Friday, April 03, 2009

There is only one term: Neither Biblical studies or Theology

A friend recently commented on my post on 'Biblical' theology insisting that there is a contrast between Biblical Studies and Theology, while I was trying to say that there is no such contrast. But is there really a contrast for a Christian?

If you are a Christian and a New Testament scholar, you have to be well-versed in Old Testament. If not your studies on all the things happened in the NT don't make much sense.

If you are a Christian and an Old Testament scholar, you have to be good in NT. If not there can't be any Christian meaning in your studies.

And theologians have to do their work based on the Bible, something that biblical scholars do. If a theologian don't do that, he is anything but a theologian.

And when a biblical scholar discusses with a theologian over issues, say homosexuality, they have to discuss the interpretation of the Bible. Their contention that is grounded over what that passage means is essential for the discussion.

Hence, it is not an issue where the biblical scholar argued from Romans 1 while the theologian argued from psychology. If that's the case, the theologian is not doing theology but psychology, making her studies un-Christian. Why the need for theologians if we can learn from the psychologists directly?

On the other hand if a biblical scholar thinks that theology only stemmed from the Bible alone, then she is just doing history, not biblical studies, often making her studies irrelevant. What does someone who lived more than 2 millenia ago has to do with us?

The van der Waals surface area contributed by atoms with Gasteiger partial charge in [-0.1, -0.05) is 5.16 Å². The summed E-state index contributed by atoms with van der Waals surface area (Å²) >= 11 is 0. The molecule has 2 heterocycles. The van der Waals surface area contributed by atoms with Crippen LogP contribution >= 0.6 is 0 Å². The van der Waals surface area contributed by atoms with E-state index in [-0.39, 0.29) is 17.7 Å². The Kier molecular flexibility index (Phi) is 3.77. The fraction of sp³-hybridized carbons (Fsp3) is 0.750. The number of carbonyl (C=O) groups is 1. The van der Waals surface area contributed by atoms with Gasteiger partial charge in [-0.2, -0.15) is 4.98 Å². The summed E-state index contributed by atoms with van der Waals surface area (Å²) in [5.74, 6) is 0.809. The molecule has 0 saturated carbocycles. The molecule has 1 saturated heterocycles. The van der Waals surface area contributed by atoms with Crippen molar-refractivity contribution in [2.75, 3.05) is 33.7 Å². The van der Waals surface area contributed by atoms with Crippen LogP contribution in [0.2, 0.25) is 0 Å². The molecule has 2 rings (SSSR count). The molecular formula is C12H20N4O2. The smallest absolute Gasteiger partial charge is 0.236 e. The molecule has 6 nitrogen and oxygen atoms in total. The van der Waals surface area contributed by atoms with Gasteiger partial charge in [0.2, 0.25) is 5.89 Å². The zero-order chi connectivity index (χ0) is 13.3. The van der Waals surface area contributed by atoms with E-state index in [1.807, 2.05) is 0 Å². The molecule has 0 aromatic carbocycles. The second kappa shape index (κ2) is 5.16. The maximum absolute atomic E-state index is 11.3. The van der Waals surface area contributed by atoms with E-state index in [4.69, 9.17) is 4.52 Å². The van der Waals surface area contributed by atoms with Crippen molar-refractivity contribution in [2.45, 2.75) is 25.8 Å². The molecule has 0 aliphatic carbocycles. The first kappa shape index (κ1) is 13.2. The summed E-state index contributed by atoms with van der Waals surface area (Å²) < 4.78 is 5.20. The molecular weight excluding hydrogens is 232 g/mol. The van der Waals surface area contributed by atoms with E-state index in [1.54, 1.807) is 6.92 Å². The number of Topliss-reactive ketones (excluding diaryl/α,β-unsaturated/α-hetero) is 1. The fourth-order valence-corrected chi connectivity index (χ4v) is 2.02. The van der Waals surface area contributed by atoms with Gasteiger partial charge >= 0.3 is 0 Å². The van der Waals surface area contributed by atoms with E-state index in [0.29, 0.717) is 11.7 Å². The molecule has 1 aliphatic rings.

Thus the theological discussion is always a negotiation between our understanding of the Bible and our understanding of everything else. I know that if I say that there is only biblical studies or theology, I will be making either one side unhappy. Hence I chose to make both sides unhappy or at least no qualms. I'm suggesting a familiar and historical term to categorize this enterprise: Divinity.

And the best part is that this term helps to make clear what do M.Div, B.Div, and D.D mean. :)

3 comments:

davinci said...

last time, Watchman Nee type of church leaders, always see OT as shadow of NT, and explain OT under the light of NT.

but now, the mainstream scholarship emphasize, see OT as per se...

thats y, some say, such trend is , dechristianize of the OT..

The OT commentaries that I am reading now, seem telling me,,," back to OT" as per se,.,,,

Kar Yong said...

and now in NT studies, we are talking about NT use of OT, be it quotation, allusion or echoes of OT....

So looks like NT is more holistic :-) haha

Sze Zeng said...

Hi KY and davinci,

Talking about OT and NT, I came across this quote which is intriguing:

‘… if eschatology is concerned with the reaching of a goal, then there can in principle be no eschatology in the Old Testament. It is only possible in and through the history of Jesus Christ’. - Adrio König